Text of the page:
Given n numbers, each with some frequency of occurrence. Return a random number with probability proportional to its frequency of occurrence.

Example:

Let following be the given numbers. arr[] = {10, 30, 20, 40} Let following be the frequencies of given numbers. freq[] = {1, 6, 2, 1} The output should be 10 with probability 1/10 30 with probability 6/10 20 with probability 2/10 40 with probability 1/10

It is quite clear that the simple random number generator won’t work here as it doesn’t keep track of the frequency of occurrence.

We need to somehow transform the problem into a problem whose solution is known to us.

One simple method is to take an auxiliary array (say aux[]) and duplicate the numbers according to their frequency of occurrence. Generate a random number(say r) between 0 to Sum-1(including both), where Sum represents summation of frequency array (freq[] in above example). Return the random number aux[r] (Implementation of this method is left as an exercise to the readers).

The limitation of the above method discussed above is huge memory consumption when frequency of occurrence is high. If the input is 997, 8761 and 1, this method is clearly not efficient.

How can we reduce the memory consumption? Following is detailed algorithm that uses O(n) extra space where n is number of elements in input arrays.

**1.** Take an auxiliary array (say prefix[]) of size n.

**2.** Populate it with prefix sum, such that prefix[i] represents sum of numbers from 0 to i.

**3.** Generate a random number(say r) between 1 to Sum(including both), where Sum represents summation of input frequency array.

**4.** Find index of Ceil of random number generated in step #3 in the prefix array. Let the index be index**c**.

**5.** Return the random number arr[indexc], where arr[] contains the input n numbers.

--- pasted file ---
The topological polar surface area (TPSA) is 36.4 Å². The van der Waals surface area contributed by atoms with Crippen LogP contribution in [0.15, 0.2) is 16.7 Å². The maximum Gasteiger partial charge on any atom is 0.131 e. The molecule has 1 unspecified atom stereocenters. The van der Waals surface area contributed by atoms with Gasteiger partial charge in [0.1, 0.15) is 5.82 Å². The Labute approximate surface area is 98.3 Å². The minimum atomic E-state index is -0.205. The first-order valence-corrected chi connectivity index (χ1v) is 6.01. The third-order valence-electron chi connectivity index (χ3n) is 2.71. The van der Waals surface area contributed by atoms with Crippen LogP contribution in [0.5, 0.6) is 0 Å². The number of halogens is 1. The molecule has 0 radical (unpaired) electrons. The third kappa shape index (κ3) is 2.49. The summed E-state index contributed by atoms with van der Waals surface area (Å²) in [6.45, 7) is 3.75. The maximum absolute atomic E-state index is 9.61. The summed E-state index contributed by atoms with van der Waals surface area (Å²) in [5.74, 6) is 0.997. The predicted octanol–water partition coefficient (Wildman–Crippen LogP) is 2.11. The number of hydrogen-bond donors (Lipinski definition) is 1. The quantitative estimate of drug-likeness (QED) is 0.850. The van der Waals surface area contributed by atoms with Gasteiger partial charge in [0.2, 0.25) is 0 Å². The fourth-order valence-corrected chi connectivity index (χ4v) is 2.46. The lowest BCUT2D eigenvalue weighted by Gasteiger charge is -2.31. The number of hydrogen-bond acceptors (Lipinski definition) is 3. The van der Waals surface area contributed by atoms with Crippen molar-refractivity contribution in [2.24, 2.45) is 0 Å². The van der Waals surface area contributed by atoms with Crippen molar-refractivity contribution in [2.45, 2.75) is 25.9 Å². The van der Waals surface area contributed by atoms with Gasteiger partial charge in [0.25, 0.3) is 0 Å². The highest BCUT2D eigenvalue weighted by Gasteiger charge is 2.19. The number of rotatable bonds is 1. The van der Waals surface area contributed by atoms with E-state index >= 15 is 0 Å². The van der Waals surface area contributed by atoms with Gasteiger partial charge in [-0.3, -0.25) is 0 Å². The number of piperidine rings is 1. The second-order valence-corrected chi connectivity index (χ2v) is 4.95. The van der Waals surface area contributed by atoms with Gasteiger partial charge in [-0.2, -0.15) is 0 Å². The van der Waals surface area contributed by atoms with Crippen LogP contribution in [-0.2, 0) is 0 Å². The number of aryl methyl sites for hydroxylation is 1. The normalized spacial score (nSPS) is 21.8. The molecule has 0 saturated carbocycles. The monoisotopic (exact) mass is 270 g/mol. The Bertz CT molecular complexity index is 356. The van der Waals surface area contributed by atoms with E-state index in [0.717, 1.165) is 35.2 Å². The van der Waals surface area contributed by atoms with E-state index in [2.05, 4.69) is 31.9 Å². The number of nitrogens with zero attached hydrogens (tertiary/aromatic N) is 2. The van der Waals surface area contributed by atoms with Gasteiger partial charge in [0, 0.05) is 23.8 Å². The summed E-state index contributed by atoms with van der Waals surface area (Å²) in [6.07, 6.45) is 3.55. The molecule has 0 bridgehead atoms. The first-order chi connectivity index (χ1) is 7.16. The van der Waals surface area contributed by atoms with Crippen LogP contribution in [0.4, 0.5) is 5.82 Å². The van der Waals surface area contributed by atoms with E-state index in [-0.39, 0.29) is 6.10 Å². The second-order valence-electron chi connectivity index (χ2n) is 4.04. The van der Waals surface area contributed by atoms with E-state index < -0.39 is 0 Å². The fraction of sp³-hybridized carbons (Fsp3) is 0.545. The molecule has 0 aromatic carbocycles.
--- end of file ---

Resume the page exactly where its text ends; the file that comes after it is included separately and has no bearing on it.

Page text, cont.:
Before we go to the implementation part, let us have quick look at the algorithm with an example:

arr[]: {10, 20, 30}

freq[]: {2, 3, 1}

Prefix[]: {2, 5, 6}

Since last entry in prefix is 6, all possible values of r are [1, 2, 3, 4, 5, 6]

1: Ceil is 2. Random number generated is 10.

2: Ceil is 2. Random number generated is 10.

3: Ceil is 5. Random number generated is 20.

4: Ceil is 5. Random number generated is 20.

5: Ceil is 5. Random number generated is 20.

6. Ceil is 6. Random number generated is 30.

In the above example

10 is generated with probability 2/6.

20 is generated with probability 3/6.

30 is generated with probability 1/6.

**How does this work?**

Any number input[i] is generated as many times as its frequency of occurrence because there exists count of integers in range(prefix[i – 1], prefix[i]] is input[i]. Like in the above example 3 is generated thrice, as there exists 3 integers 3, 4 and 5 whose ceil is 5.

//C program to generate random numbers according to given frequency distribution #include <stdio.h> #include <stdlib.h> // Utility function to find ceiling of r in arr[l..h] int findCeil(int arr[], int r, int l, int h) { int mid; while (l < h) { mid = l + ((h - l) >> 1); // Same as mid = (l+h)/2 (r > arr[mid]) ? (l = mid + 1) : (h = mid); } return (arr[l] >= r) ? l : -1; } // The main function that returns a random number from arr[] according to // distribution array defined by freq[]. n is size of arrays. int myRand(int arr[], int freq[], int n) { // Create and fill prefix array int prefix[n], i; prefix[0] = freq[0]; for (i = 1; i < n; ++i) prefix[i] = prefix[i - 1] + freq[i]; // prefix[n-1] is sum of all frequencies. Generate a random number // with value from 1 to this sum int r = (rand() % prefix[n - 1]) + 1; // Find index of ceiling of r in prefix arrat int indexc = findCeil(prefix, r, 0, n - 1); return arr[indexc]; } // Driver program to test above functions int main() { int arr[] = {1, 2, 3, 4}; int freq[] = {10, 5, 20, 100}; int i, n = sizeof(arr) / sizeof(arr[0]); // Use a different seed value for every run. srand(time(NULL)); // Let us generate 10 random numbers accroding to // given distribution for (i = 0; i < 5; i++) printf("%d\n", myRand(arr, freq, n)); return 0; }

Output: May be different for different runs

4 3 4 4 4

This article is compiled by Aashish Barnwal. Please write comments if you find anything incorrect, or you want to share more information about the topic discussed above.